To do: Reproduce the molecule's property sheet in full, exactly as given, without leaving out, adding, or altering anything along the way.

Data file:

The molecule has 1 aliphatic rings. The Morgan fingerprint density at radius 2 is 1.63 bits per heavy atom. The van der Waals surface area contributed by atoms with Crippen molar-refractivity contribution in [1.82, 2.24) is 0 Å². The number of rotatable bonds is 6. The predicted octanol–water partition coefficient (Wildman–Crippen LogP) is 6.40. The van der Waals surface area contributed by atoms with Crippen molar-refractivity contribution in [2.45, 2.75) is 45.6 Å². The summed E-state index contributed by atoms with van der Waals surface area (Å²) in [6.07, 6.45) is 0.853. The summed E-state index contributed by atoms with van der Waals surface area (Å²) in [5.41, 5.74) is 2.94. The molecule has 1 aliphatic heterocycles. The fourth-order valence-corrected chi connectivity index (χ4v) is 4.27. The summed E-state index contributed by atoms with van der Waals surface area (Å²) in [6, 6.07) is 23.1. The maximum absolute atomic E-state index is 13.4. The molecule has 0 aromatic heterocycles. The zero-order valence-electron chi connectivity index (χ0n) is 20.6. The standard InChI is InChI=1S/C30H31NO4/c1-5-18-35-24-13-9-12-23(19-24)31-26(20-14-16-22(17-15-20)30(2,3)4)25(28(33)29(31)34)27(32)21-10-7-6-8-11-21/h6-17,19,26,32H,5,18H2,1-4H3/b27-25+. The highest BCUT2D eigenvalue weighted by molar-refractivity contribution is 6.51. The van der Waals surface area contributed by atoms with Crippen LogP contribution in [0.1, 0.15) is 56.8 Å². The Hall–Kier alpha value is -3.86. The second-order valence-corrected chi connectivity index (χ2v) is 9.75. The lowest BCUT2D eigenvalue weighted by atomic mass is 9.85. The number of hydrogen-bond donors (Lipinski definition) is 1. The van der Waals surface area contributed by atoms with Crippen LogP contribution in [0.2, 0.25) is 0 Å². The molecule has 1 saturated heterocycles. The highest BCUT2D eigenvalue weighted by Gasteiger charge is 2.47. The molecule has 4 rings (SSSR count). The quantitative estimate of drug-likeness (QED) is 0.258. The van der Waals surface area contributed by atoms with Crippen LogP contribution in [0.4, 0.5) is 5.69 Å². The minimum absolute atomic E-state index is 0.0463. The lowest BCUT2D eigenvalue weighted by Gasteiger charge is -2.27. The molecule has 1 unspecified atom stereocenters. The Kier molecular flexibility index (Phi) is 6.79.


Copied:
The molecule has 1 aliphatic rings. The Morgan fingerprint density at radius 2 is 1.63 bits per heavy atom. The van der Waals surface area contributed by atoms with Crippen molar-refractivity contribution in [1.82, 2.24) is 0 Å². The number of rotatable bonds is 6. The predicted octanol–water partition coefficient (Wildman–Crippen LogP) is 6.40. The van der Waals surface area contributed by atoms with Crippen molar-refractivity contribution in [2.45, 2.75) is 45.6 Å². The summed E-state index contributed by atoms with van der Waals surface area (Å²) in [6.07, 6.45) is 0.853. The summed E-state index contributed by atoms with van der Waals surface area (Å²) in [5.41, 5.74) is 2.94. The molecule has 1 aliphatic heterocycles. The fourth-order valence-corrected chi connectivity index (χ4v) is 4.27. The summed E-state index contributed by atoms with van der Waals surface area (Å²) in [6, 6.07) is 23.1. The maximum absolute atomic E-state index is 13.4. The molecule has 0 aromatic heterocycles. The zero-order valence-electron chi connectivity index (χ0n) is 20.6. The standard InChI is InChI=1S/C30H31NO4/c1-5-18-35-24-13-9-12-23(19-24)31-26(20-14-16-22(17-15-20)30(2,3)4)25(28(33)29(31)34)27(32)21-10-7-6-8-11-21/h6-17,19,26,32H,5,18H2,1-4H3/b27-25+. The highest BCUT2D eigenvalue weighted by molar-refractivity contribution is 6.51. The van der Waals surface area contributed by atoms with Crippen LogP contribution in [0.1, 0.15) is 56.8 Å². The Hall–Kier alpha value is -3.86. The second-order valence-corrected chi connectivity index (χ2v) is 9.75. The lowest BCUT2D eigenvalue weighted by atomic mass is 9.85. The number of hydrogen-bond donors (Lipinski definition) is 1. The van der Waals surface area contributed by atoms with Crippen LogP contribution in [0.2, 0.25) is 0 Å². The molecule has 1 saturated heterocycles. The highest BCUT2D eigenvalue weighted by Gasteiger charge is 2.47. The molecule has 4 rings (SSSR count). The quantitative estimate of drug-likeness (QED) is 0.258. The van der Waals surface area contributed by atoms with Crippen LogP contribution in [0.4, 0.5) is 5.69 Å². The minimum absolute atomic E-state index is 0.0463. The lowest BCUT2D eigenvalue weighted by Gasteiger charge is -2.27. The molecule has 1 unspecified atom stereocenters. The Kier molecular flexibility index (Phi) is 6.79.